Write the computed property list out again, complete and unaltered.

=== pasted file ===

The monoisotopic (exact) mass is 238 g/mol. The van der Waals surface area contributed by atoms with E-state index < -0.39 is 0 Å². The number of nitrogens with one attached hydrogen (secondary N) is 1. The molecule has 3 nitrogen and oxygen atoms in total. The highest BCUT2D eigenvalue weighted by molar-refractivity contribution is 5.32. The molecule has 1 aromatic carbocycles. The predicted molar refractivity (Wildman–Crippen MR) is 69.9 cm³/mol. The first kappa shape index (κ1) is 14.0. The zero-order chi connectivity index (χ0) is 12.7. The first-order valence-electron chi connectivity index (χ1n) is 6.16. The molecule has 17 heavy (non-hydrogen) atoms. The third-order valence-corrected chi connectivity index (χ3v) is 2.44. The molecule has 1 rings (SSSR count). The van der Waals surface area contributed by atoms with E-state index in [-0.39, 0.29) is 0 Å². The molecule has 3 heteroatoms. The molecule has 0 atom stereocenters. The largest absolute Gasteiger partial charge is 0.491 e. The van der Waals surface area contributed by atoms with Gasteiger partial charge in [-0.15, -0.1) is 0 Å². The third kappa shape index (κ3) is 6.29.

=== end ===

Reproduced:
The monoisotopic (exact) mass is 238 g/mol. The van der Waals surface area contributed by atoms with E-state index < -0.39 is 0 Å². The number of nitrogens with one attached hydrogen (secondary N) is 1. The molecule has 3 nitrogen and oxygen atoms in total. The highest BCUT2D eigenvalue weighted by molar-refractivity contribution is 5.32. The molecule has 1 aromatic carbocycles. The predicted molar refractivity (Wildman–Crippen MR) is 69.9 cm³/mol. The first kappa shape index (κ1) is 14.0. The zero-order chi connectivity index (χ0) is 12.7. The first-order valence-electron chi connectivity index (χ1n) is 6.16. The molecule has 17 heavy (non-hydrogen) atoms. The third-order valence-corrected chi connectivity index (χ3v) is 2.44. The molecule has 1 rings (SSSR count). The van der Waals surface area contributed by atoms with E-state index in [-0.39, 0.29) is 0 Å². The molecule has 3 heteroatoms. The molecule has 0 atom stereocenters. The largest absolute Gasteiger partial charge is 0.491 e. The van der Waals surface area contributed by atoms with Gasteiger partial charge in [-0.15, -0.1) is 0 Å². The third kappa shape index (κ3) is 6.29.